Food & Drink

The Not-So-Secret Bar for Learning How to Drink Whisky

A year after it opened, Mandalay continues to lure patrons who want to explore whiskies from around the globe.
IMAGE Medal Elepano
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Mandalay, a whisky and cigar bar concealed along C. Palanca Street, is at once the continuation and a tribute to Kipling’s Whisky and Cigar Bar of the Mandarin Oriental Manila, which closed its doors in 2014.

Friends and partners Indy Villalon (whose father, Pete, was behind Kipling’s) and Luigi Tabuena say that the concept for Mandalay started brewing in their minds when they found out that their favorite bar was bidding farewell. “We wanted to open something that came out of the culture of Kipling’s,” Tabuena says, “but not Kipling’s, per se,” Villalon adds. The two learned how to drink whisky and smoke cigars in the now-defunct watering hole, and they wanted to extend their personal experiences and share it with friends and Manila’s increasingly curious drinking public. “Our market is diametrically split between two different people,” Villalon shares. “There are the [former] partners of Kipling’s who come here, they know what they want. And then there are a lot of young people also who just want to experience whisky for the first time, so we make a big deal out of education. We want people to keep exploring; if they find something that they extremely like and they stick to it, we’re not doing our jobs.”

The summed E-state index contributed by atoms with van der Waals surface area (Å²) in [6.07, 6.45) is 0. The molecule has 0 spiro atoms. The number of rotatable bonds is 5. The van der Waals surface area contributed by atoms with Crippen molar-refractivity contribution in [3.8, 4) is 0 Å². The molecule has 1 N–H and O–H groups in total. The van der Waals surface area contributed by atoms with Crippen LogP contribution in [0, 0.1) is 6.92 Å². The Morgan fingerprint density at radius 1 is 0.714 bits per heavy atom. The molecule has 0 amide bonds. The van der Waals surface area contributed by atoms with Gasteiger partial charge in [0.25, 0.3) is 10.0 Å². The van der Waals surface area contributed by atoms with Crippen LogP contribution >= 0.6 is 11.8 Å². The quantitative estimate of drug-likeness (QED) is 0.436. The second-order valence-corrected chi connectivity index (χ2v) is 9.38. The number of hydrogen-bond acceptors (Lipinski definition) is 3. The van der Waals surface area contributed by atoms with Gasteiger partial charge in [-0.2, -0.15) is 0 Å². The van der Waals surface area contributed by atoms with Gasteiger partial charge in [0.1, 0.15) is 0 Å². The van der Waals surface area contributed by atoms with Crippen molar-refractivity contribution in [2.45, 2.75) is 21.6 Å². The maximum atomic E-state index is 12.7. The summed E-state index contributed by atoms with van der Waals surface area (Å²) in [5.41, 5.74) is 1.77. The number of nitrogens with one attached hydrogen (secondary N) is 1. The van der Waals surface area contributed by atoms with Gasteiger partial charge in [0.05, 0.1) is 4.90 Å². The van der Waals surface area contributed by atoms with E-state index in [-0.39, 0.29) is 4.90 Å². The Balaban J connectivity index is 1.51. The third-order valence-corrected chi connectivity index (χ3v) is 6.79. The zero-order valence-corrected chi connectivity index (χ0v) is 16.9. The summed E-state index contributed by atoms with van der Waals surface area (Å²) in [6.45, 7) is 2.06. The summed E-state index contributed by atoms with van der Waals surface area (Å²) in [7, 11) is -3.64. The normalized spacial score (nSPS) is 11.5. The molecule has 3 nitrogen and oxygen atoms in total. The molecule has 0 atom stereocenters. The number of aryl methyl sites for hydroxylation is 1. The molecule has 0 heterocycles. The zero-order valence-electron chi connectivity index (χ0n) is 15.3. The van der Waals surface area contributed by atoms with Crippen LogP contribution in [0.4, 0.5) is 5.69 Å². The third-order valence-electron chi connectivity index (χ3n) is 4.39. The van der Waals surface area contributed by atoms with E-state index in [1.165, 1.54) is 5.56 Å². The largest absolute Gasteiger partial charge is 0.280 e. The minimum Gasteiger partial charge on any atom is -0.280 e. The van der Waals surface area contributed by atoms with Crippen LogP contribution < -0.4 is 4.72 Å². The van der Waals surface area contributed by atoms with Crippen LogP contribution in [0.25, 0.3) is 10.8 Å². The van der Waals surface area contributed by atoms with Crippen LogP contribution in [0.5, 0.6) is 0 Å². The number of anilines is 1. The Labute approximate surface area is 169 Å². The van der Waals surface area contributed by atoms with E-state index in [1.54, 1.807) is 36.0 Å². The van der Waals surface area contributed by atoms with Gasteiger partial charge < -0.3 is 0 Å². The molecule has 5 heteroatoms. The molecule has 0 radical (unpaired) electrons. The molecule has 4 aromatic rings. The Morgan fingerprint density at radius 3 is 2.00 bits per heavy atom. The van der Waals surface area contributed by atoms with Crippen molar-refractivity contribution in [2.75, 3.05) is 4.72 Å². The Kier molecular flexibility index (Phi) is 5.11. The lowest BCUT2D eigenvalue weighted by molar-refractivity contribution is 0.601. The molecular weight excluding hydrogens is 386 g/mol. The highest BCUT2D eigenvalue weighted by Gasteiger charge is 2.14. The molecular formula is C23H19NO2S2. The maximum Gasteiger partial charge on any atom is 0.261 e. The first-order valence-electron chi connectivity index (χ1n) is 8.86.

Mandalay features East-meets-West interiors

Whereas Kipling’s only had Scotch whiskies on its menu, Mandalay offers whiskies from all over the globe. The meticulously edited list, largely curated by partner and beverage consultant Lee Watson, widely represents single-malt Scotch and also features distillations from other parts of the world, from Japan’s award-winning single malts to Taiwan’s Kavalan and India’s Amrut. The eclectic whisky and cigar selection indeed encourages patrons to tryst with the new, with other spirits such as top-shelf vodka, gin, and rum making an appearance, and a cocktail program for those who like their libations shaken or stirred.

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“Mandalay is a poem by Rudyard Kipling about a guy who wants to be back in Asia because he just misses it,” says Tabuena, and in it, they had found a perfect name that evokes both nostalgia and exploration of what’s hauntingly beautiful. The Mandalay staff are trained to guide you in your evening journey, and the luxe and darkly exotic pan-Asian interiors, with its seductive nooks and recesses, serve as the covert backdrop to your nightfall narrative, whichever summon—romance, a celebration, curiosity, or your thirst—you’re there to heed.

OPL Building Annex, 100 C. Palanca St., Makati; 834.5292.

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Jae De Veyra Pickrell for Preview.ph
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